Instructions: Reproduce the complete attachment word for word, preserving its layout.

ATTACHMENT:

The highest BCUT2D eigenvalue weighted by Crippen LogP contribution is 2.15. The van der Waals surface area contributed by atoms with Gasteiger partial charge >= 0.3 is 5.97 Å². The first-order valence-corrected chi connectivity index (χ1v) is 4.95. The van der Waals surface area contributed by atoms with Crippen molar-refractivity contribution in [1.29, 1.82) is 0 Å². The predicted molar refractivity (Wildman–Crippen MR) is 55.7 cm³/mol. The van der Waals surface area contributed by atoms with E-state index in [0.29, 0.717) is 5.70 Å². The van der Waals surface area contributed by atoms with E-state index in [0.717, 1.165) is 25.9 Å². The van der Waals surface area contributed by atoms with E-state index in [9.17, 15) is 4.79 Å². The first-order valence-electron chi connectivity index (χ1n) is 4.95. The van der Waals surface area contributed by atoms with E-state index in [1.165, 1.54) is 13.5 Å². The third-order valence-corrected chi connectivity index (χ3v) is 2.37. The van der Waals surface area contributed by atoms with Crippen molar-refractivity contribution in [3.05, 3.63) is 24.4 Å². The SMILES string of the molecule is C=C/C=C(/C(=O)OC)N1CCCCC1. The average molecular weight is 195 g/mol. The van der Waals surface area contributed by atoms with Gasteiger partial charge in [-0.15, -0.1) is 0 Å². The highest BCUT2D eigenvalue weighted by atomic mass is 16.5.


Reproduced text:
The highest BCUT2D eigenvalue weighted by Crippen LogP contribution is 2.15. The van der Waals surface area contributed by atoms with Gasteiger partial charge >= 0.3 is 5.97 Å². The first-order valence-corrected chi connectivity index (χ1v) is 4.95. The van der Waals surface area contributed by atoms with Crippen molar-refractivity contribution in [1.29, 1.82) is 0 Å². The predicted molar refractivity (Wildman–Crippen MR) is 55.7 cm³/mol. The van der Waals surface area contributed by atoms with E-state index in [0.29, 0.717) is 5.70 Å². The van der Waals surface area contributed by atoms with E-state index in [0.717, 1.165) is 25.9 Å². The van der Waals surface area contributed by atoms with E-state index in [9.17, 15) is 4.79 Å². The first-order valence-electron chi connectivity index (χ1n) is 4.95. The van der Waals surface area contributed by atoms with E-state index in [1.165, 1.54) is 13.5 Å². The third-order valence-corrected chi connectivity index (χ3v) is 2.37. The van der Waals surface area contributed by atoms with Crippen molar-refractivity contribution in [3.05, 3.63) is 24.4 Å². The SMILES string of the molecule is C=C/C=C(/C(=O)OC)N1CCCCC1. The average molecular weight is 195 g/mol. The van der Waals surface area contributed by atoms with Gasteiger partial charge in [-0.15, -0.1) is 0 Å². The highest BCUT2D eigenvalue weighted by atomic mass is 16.5.